Tajikistan: no laughing matter as comedian journalist goes on trial


DUSHANBE (TCA) — In Tajikistan, authorities routinely use law enforcement agencies and courts to “punish” those who dare to oppose those in power. We are republishing this article on the issue, originally published by Eurasianet:

The criminal trial of well-known journalist and comedian in Tajikistan is set to open this week, to the almost complete indifference of colleagues and the international community.

Activists following the case against Khairullo Mirsaidov have called it a sobering reminder of the Tajik authorities’ success in terrifying the population into submission and compliance.

By all accounts, Mirsaidov, who is being charged with embezzlement, forging documents and providing false testimony, is paying the price for being one of the few willing to poke his head above the parapet.

The trouble began in November, when Mirsaidov published an open letter to President Emomali Rahmon detailing an ongoing confrontation with officials in the Sughd region, in the north of the country.

In 2015, Mirsaidov was a leading force behind the foundation of Tajikistan’s national team in KVN, the name of a recurring competition popular among many former Soviet republics in which squads of contestants are pitted against one another in tests of wit and improvisation. The team had few resources to begin with and had to appeal for donations to help fund travel, hotel expenses and competition fees. Some of the early supporters were expatriate Tajiks, mobile phone companies and other local businesses.

Once the team scored some triumphs, the government, in the form of the regional government of Sughd, where Mirsaidov is from, also stepped in with money. When Mirsaidov got a whiff of malfeasance, however, his instinct as a reporter, gained from stints working for Deutsche Welle and Dushanbe-based Asia-Plus, prompted him to go public.

His claim, which has never been investigated, was that the head of the Sughd regional government youth and sports committee, Olim Zohidzoda, was fiddling the expenses to try and cream $1,000 off the top.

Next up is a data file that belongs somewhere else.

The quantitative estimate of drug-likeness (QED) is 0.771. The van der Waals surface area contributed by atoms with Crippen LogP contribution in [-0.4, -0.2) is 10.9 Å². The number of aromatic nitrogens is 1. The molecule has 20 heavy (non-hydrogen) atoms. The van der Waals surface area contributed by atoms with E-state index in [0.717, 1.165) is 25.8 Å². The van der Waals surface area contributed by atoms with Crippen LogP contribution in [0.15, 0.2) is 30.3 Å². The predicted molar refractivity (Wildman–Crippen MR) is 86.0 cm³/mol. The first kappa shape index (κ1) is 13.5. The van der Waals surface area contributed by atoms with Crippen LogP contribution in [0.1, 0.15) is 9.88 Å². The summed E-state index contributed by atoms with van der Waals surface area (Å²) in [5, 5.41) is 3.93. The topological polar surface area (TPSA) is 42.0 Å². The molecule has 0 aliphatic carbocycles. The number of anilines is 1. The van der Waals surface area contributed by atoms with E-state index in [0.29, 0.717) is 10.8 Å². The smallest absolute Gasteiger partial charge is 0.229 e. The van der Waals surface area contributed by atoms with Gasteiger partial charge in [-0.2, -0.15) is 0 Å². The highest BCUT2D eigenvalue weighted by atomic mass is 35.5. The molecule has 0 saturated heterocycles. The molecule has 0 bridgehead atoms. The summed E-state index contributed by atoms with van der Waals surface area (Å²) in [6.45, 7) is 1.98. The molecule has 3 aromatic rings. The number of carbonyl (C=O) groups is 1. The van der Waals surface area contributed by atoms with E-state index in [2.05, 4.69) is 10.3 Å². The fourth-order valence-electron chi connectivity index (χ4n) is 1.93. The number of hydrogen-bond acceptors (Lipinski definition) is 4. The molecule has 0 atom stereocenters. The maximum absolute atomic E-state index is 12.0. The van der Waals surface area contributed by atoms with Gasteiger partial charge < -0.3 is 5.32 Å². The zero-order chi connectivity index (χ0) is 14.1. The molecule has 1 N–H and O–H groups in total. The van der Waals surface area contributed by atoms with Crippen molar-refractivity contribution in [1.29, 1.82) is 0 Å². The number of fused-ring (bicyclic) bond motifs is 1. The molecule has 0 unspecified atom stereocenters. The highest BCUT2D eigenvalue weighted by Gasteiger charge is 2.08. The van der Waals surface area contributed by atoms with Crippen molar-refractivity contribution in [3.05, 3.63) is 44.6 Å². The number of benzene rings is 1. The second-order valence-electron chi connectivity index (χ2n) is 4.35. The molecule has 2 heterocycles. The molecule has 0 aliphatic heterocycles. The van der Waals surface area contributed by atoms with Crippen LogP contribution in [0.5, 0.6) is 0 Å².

“[Zohidzoda] said that I should buy microphones out of the budget for our trip to Moscow and to present him with the receipts,” Mirsaidov wrote in his public letter.
“And that is despite the fact that these funds were not even envisioned in the budget. This isn’t a new scheme. I buy the microphones, I give him the receipts, and he in turn takes the money and puts it in his pocket.”

The letter produced an effect, but not the one he was hoping for.

On December 5, Mirsaidov was arrested at the behest of the Sughd regional prosecutors’ office and slapped with a number of offenses. Despite him presenting no obvious threat to the public or a flight risk, a court ordered Mirsaidov be kept in custody for two months pending investigations. That preventative pre-trial detention was later extended.

With Mirsaidov absent, Tajikistan’s KVN team was unable to attend a competition in Moscow and a festival in Sochi. The no-show cost the team membership in the KVN system for one year.

Over the several months since he was first arrested, Mirsaidov has caught only one break. He was initially also charged with inciting ethnic and religious hatred, although prosecutors refused point-blank to specify what statement was being used as basis for that accusation. That charge was eventually quietly dropped off the rap list.

The concession was slim but nonetheless important.